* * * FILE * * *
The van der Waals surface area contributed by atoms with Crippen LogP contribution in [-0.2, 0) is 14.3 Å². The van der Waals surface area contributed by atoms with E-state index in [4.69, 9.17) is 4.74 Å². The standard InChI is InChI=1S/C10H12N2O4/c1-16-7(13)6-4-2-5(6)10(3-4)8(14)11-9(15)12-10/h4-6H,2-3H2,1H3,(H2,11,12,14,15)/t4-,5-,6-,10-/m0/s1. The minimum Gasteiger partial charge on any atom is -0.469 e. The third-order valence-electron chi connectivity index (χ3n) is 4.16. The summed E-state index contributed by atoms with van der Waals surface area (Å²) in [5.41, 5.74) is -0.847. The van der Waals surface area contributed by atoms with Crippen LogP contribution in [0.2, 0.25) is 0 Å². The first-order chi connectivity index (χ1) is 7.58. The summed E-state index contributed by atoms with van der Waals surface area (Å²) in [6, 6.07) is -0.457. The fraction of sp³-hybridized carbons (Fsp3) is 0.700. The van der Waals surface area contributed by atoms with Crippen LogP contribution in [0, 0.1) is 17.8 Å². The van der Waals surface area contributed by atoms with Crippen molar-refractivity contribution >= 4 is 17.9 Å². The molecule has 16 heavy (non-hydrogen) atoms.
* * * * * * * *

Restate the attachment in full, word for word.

The van der Waals surface area contributed by atoms with Crippen LogP contribution in [-0.2, 0) is 14.3 Å². The van der Waals surface area contributed by atoms with E-state index in [4.69, 9.17) is 4.74 Å². The standard InChI is InChI=1S/C10H12N2O4/c1-16-7(13)6-4-2-5(6)10(3-4)8(14)11-9(15)12-10/h4-6H,2-3H2,1H3,(H2,11,12,14,15)/t4-,5-,6-,10-/m0/s1. The minimum Gasteiger partial charge on any atom is -0.469 e. The third-order valence-electron chi connectivity index (χ3n) is 4.16. The summed E-state index contributed by atoms with van der Waals surface area (Å²) in [5.41, 5.74) is -0.847. The van der Waals surface area contributed by atoms with Crippen LogP contribution in [0.2, 0.25) is 0 Å². The first-order chi connectivity index (χ1) is 7.58. The summed E-state index contributed by atoms with van der Waals surface area (Å²) in [6, 6.07) is -0.457. The fraction of sp³-hybridized carbons (Fsp3) is 0.700. The van der Waals surface area contributed by atoms with Crippen LogP contribution in [0, 0.1) is 17.8 Å². The van der Waals surface area contributed by atoms with Crippen molar-refractivity contribution >= 4 is 17.9 Å². The molecule has 16 heavy (non-hydrogen) atoms.